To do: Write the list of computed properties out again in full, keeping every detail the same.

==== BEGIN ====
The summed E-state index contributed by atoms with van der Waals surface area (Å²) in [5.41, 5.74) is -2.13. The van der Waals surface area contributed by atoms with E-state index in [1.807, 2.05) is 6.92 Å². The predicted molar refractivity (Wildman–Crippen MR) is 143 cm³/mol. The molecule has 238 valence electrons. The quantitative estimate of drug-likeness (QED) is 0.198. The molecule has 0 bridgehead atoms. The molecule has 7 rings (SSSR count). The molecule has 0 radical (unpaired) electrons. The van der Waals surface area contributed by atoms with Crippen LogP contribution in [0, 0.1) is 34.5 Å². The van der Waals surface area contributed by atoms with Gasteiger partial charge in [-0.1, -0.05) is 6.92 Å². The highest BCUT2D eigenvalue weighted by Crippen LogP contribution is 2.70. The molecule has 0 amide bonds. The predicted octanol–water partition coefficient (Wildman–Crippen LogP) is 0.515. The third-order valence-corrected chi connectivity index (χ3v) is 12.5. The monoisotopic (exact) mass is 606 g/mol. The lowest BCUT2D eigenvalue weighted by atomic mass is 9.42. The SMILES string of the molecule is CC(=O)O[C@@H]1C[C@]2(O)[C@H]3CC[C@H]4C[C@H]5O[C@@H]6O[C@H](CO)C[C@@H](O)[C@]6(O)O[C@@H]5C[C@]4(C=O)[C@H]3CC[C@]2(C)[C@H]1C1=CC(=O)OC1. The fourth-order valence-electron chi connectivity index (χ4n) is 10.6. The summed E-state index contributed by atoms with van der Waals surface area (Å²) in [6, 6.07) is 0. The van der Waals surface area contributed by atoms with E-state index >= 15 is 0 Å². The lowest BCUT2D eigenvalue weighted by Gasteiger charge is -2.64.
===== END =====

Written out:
The summed E-state index contributed by atoms with van der Waals surface area (Å²) in [5.41, 5.74) is -2.13. The van der Waals surface area contributed by atoms with E-state index in [1.807, 2.05) is 6.92 Å². The predicted molar refractivity (Wildman–Crippen MR) is 143 cm³/mol. The molecule has 238 valence electrons. The quantitative estimate of drug-likeness (QED) is 0.198. The molecule has 0 bridgehead atoms. The molecule has 7 rings (SSSR count). The molecule has 0 radical (unpaired) electrons. The van der Waals surface area contributed by atoms with Crippen LogP contribution in [0, 0.1) is 34.5 Å². The van der Waals surface area contributed by atoms with Gasteiger partial charge in [-0.1, -0.05) is 6.92 Å². The highest BCUT2D eigenvalue weighted by Crippen LogP contribution is 2.70. The molecule has 0 amide bonds. The predicted octanol–water partition coefficient (Wildman–Crippen LogP) is 0.515. The third-order valence-corrected chi connectivity index (χ3v) is 12.5. The monoisotopic (exact) mass is 606 g/mol. The lowest BCUT2D eigenvalue weighted by atomic mass is 9.42. The SMILES string of the molecule is CC(=O)O[C@@H]1C[C@]2(O)[C@H]3CC[C@H]4C[C@H]5O[C@@H]6O[C@H](CO)C[C@@H](O)[C@]6(O)O[C@@H]5C[C@]4(C=O)[C@H]3CC[C@]2(C)[C@H]1C1=CC(=O)OC1. The fourth-order valence-electron chi connectivity index (χ4n) is 10.6. The summed E-state index contributed by atoms with van der Waals surface area (Å²) in [6, 6.07) is 0. The van der Waals surface area contributed by atoms with E-state index >= 15 is 0 Å². The lowest BCUT2D eigenvalue weighted by Gasteiger charge is -2.64.